That’s silly. Of course, they are people. WHY SOME OF MY BEST FRIENDS WRITE FICTION!
Still, I never fail to learn something of direct use during an evening with this good fiction-people. You know you’ve had a very good time, if you go home after a night of fiction-critiquers, and you’re still fired up to go write your brains out until you slump over past midnight.
A young writer recently told me that she didn’t do nonfiction because she didn’t like all that “doing researching.”
This, of course, is silly, too. Even a simple international intrigue novel needs research. Agent April McScotti had better not show up in Sao Paulo the morning after having left Hong Kong the previous evening, by tramp steamer. She had also better not spend pesos, but reals (an annoying fiction writer told me actual Brazilians pronounce it “HAY’-ī”; who’dve guessed!).
Once I imagined becoming a hugely famous essay-writer. Closing my eyes, I imagine this boisterous, elbowing cluster of literary reporters crowding around, shouting jumbled questions at me. Yikes! The more-or-less leader of these noisy pressers waves his buddies quiet and barks out the group’s big-deal question: “All right, all right! You say fiction writers are people, but it all boils down to this: WOULD YOU LET YOUR KID MARRY ONE?!”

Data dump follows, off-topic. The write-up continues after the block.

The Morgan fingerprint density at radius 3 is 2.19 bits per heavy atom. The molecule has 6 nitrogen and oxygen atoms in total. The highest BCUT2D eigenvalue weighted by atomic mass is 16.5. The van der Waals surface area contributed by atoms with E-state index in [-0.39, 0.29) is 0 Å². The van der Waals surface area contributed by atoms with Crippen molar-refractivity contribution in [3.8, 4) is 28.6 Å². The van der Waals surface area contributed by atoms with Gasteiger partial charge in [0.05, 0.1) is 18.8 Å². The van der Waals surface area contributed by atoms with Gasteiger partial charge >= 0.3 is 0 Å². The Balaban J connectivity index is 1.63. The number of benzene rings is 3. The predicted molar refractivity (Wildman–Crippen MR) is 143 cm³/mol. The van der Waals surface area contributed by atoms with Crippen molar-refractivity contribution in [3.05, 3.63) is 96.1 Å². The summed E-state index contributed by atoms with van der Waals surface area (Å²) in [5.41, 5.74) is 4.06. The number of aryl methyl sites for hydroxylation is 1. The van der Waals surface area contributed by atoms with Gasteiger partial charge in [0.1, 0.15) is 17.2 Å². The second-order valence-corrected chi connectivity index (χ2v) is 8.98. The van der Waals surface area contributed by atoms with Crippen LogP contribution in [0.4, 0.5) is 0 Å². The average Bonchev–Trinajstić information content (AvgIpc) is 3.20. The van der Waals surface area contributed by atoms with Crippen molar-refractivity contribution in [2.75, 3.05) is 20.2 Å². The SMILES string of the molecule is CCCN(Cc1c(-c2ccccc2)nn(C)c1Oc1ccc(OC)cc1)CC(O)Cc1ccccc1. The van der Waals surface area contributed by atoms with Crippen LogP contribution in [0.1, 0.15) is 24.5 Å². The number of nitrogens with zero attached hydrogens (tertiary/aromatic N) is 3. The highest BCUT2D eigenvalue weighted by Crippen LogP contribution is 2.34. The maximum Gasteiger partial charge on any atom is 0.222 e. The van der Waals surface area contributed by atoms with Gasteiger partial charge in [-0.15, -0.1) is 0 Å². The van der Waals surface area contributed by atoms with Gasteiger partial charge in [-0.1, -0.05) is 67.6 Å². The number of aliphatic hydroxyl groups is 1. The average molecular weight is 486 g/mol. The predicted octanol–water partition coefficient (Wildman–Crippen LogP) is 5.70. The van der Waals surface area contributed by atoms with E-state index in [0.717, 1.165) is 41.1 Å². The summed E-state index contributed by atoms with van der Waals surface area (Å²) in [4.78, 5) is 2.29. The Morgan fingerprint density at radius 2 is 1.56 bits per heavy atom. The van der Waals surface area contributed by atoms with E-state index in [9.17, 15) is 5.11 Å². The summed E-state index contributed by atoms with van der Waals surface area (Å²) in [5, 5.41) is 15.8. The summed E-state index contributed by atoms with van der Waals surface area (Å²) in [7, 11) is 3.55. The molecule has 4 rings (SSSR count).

Back to evenings with fiction-writers. Getting even one good idea makes a session “worth the ticket.” I often get a half-dozen ideas from these critique nights, all immediately useful. Here’s why. In a group of nonfiction-writing buddies, the critiques cluster around such things as accuracy, and fact-particles. From fiction writers, I get asked things like, “What do you want to leave your reader with?” or “Do you think that works?”
Does the piece work? My usual brainy answer: “Uh, I dun’no’.” Yes, something in the piece didn’t work well and is a good place to restart editing. More than just juggling English, this could mean juggling the theme, or bagging the whole thing and pitching into the trash, wadded!
A writer older than I (not many), and wiser than I (many, many), told me, “All writing is actually fiction, isn’t it?” Good point. That makes all writers brothers/sisters, no?